If Major League Baseball moves ahead with its contraction plans and cuts the Twins before next season, some have suggested that the Twin Cities reputation as a major league city sports location would be in jeopardy. However, economists say the fallout from the loss of the team would be more psychological than economic.
When the American League expanded in 1960 and sent the Washington Senators to Minnesota, Minneapolis and St. Paul entered the big leagues- big-league baseball anyway.
The Twins took the field one year later. Over the next four decades, they played in three World Series, winning two titles. Those championships brought the state national exposure and some say it created community spirit.
The Twins moved from Metropolitan Stadium to the Metrodome in 1982. Nearly 20 years later, the Twins may fold because the dome doesn't offer team owner Carl Pohlad enough profit. The league hasn't officially named the team, but Pohlad said the Twins are at the top of the list.
If the league delays contraction for a year, many believe building a new stadium could save the team. If it isn't built and the franchises folds, there is a fear the Twin Cities reputation will lose some of its shine. "The image of being a major league city is more important than might immediately be apparent," says Sam Grabarski of the Minneapolis Downtown Council, who adds that businesses often consider first a city's sports and arts scene before making relocation plans.
If the Twin Cities loses the Twins, he says the area could lose out in the competition for new jobs. Ultimately, existing businesses and the tax base will suffer. "I just know that it has an economic impact. If the team isn't there people are out of jobs and those dollars are not circulating in the downtown economy," he says.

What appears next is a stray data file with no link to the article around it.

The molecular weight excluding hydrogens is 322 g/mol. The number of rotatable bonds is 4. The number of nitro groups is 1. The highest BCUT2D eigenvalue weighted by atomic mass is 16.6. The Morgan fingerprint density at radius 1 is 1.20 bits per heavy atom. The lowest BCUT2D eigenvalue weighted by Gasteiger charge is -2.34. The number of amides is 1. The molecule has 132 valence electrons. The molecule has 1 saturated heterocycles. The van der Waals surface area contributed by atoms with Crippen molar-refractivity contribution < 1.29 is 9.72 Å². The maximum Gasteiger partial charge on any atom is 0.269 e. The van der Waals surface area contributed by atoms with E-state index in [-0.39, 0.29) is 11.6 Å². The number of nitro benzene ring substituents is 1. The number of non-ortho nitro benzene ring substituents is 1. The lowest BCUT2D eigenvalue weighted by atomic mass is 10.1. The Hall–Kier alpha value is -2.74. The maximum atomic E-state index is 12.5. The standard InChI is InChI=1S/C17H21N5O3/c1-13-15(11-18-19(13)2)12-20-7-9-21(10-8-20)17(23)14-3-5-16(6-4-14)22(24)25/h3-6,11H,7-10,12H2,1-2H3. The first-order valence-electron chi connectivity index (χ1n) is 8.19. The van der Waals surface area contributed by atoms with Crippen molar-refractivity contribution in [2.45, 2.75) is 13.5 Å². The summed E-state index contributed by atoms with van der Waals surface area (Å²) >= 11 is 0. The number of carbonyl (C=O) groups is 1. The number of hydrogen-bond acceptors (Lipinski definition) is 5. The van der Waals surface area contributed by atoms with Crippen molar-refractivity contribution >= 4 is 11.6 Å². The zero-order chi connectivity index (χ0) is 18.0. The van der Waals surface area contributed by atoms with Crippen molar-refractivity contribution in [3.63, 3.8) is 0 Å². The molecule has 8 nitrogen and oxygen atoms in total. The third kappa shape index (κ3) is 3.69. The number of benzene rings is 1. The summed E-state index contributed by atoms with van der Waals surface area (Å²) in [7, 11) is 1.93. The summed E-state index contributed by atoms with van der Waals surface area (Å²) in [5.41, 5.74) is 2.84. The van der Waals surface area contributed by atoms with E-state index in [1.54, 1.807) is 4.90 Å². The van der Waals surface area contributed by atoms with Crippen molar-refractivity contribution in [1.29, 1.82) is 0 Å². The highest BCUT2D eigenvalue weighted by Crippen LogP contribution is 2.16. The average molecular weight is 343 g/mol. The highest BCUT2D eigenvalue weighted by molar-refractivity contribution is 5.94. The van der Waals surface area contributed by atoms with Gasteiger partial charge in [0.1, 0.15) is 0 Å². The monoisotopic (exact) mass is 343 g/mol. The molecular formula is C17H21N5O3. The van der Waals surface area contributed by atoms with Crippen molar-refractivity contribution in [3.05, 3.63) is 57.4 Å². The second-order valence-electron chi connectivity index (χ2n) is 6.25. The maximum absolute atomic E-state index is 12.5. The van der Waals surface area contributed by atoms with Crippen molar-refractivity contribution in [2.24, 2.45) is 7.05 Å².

However, some economists don't buy Grabarski's arguments. They say the money spent on professional sports franchises won't simply dry up. They say the Twins dollar would be diverted to other forms of entertainment, such as the theater or the movies.
Smith College economist Andrew Zimbalist says while professional sports may improve a community's sense of self worth, they don't have a lasting impact on the overall economy. He says there are plenty of cities that don't have a pro baseball team and still consider themselves world class.
"There's no evidence Los Angeles has diminished in stature ever since they lost its two NFL franchises and there's no evidence from all the empirical work that a lot of independent economists have done to suggest that it hurts a city economically. One could even make the argument that standing up to baseball is something that could make it gain in stature," Zimbalist says.
But standing up to baseball is a gamble many Minnesotans don't want to take. A litany of polls show most Minnesotans oppose public funding for a new ball park.
However, since contraction was announced in November, lawmakers scrambled for a stadium solution. Stadium supporters say a new ballpark will not only help keep the Twins but could be an economic boost to a community. They say the proof is found on the east side of the Mississippi River.
Supporters say the vitality of downtown St. Paul proves the value of pro sports. Since the Minnesota Wild's inaugural season, thousands have flocked to the Xcel Energy Center in the once dormant downtown to watch hockey. The arena also hosts concerts and other sporting events. Many, like outgoing St. Paul Mayor Norm Coleman, say the two-yead-old arena has brought the downtown to life.